Northern Lights: Ambitious plans for a hub to foster connection through social sciences

Artist's impression of new Social Sciences building
Artist's impression of new Social Sciences building

A few years ago, a journalist asked local artist Joe Scarborough what went on in the University of Sheffield’s landmark Arts Tower. He didn’t miss a beat. He said, I’ll tell you what they are doing in there. They are designing the future.

It was a startling answer, but one of the most exciting things about a university is that it not only thinks about change, it can also make it happen.

A flagship venture in social sciences will allow us to partner with global organisations in ways which will also benefit our city, creating opportunities for the next generation

If you thought universities were only full of shy boffins who never leave a lab, think again. The news that Boeing and McLaren were to make major investments in production facilities in South Yorkshire stemming from their partnership with the University of Sheffield’s Advanced Manufacturing Research Centre was one of the highlights in what has in many ways been a grim year. But for those of us who have followed the development of the AMRC, it wasn’t a surprise.

But is the AMRC a one off? Certainly not.

We have to be honest. For all I am proud of a place and the communities I have come to respect and love, we have a very long way to go.

The latest survey by the Joseph Rowntree Foundation shows that the Sheffield City Region is still in the bottom quartile for prosperity and inclusion.

Just think what this means in people’s lives. If we want to change our position, and we do, we have to work together.

The City Growth Commission led by Lord O’Neil (also a proud Sheffield graduate) made clear that the success of regions across the UK was directly connected to the success of their universities, places which attract talent from around the world. So what might drive the next areas of opportunity for us here in Sheffield?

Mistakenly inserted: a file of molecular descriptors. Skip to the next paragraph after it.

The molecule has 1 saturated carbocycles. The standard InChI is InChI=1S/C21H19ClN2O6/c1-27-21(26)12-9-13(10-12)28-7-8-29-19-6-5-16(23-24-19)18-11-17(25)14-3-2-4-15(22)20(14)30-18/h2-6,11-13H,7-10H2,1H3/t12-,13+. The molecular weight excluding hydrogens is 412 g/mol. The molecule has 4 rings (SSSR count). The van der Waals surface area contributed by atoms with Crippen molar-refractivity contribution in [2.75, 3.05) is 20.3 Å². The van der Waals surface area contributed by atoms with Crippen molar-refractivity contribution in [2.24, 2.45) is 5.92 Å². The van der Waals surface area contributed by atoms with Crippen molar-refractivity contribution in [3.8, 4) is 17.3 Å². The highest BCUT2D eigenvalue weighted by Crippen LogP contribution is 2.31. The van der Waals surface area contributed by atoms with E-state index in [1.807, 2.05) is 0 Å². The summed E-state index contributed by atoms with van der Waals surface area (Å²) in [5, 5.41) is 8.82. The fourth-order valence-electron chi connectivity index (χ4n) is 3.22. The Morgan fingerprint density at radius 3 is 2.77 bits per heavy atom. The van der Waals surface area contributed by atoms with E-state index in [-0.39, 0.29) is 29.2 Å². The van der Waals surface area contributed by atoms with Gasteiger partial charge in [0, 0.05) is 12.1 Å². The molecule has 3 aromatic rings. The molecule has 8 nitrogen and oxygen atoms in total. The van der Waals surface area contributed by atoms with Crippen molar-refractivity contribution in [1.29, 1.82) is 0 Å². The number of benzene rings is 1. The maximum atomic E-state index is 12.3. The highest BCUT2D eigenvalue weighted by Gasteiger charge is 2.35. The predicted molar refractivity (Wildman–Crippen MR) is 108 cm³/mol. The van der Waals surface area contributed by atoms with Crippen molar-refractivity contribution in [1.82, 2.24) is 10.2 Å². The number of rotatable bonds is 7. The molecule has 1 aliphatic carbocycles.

The answer might surprise you.

Joe Scarborough was right that universities are places where designers of all kinds grapple with problems and seek solutions. And the great challenges of our own region, shared by other cities across the world, are not only how to increase the productivity of our companies or how to treat a specific disease, they also span architecture and development, planning, education and policy.

As a scientist all my career, I have been astonished at how much of my energy as a leader has in fact fallen into the area of Social Science, engaging with government, understanding an economy and how we live together.

For our work as medics, engineers and scientists to really bite, we need social sciences to be the gear that connects us to the way the world works.

Fortunately, this is an area where the University of Sheffield has a huge amount to offer. Eighty per cent of our academics in this area are ranked as world leading or internationally excellent. Our researchers offer advice which is sought around the world in everything from housing to early years education, but they also want to make a difference to the city and region they have made their home.

How can this happen? Only by taking what we already do well and connecting it more directly to others, just as we connected our engineers to companies at the AMRC.

This is why your University has submitted a planning application for a truly exciting venture – a social sciences hub at the western edge of the campus. This will not only give a wonderful base for students, it will create an Advanced Social Science Research Centre.

We know this works because we have seen how the Diamond building is attracting engineering firms like Siemens to set up demonstrator facilities in Sheffield. A flagship venture in Social Sciences will allow us to partner with global organisations in ways which will also benefit our city, creating opportunities for the next generation along the way.

Our ambitions are not limited, and they shouldn’t be. After all, we have a track record for thinking big.

Our University was founded by industrialists and local people who believed a University could and should exist ‘for the people’ and that it could improve not only the economy, but health and education. They had a dream and worked to make it happen. A century later, their faith is still being repaid.

To transform Orgreave into a world-leading research campus which would attract Boeing and McLaren took determination and vision. An idea grew into a globally-respected Industrial Campus.

We are not resting on our laurels. These are tough times for our country and for universities, but we are determined to build on our strengths. It is not enough to have a dream, we have to make them a reality, and we are determined to work with our city and region as we do.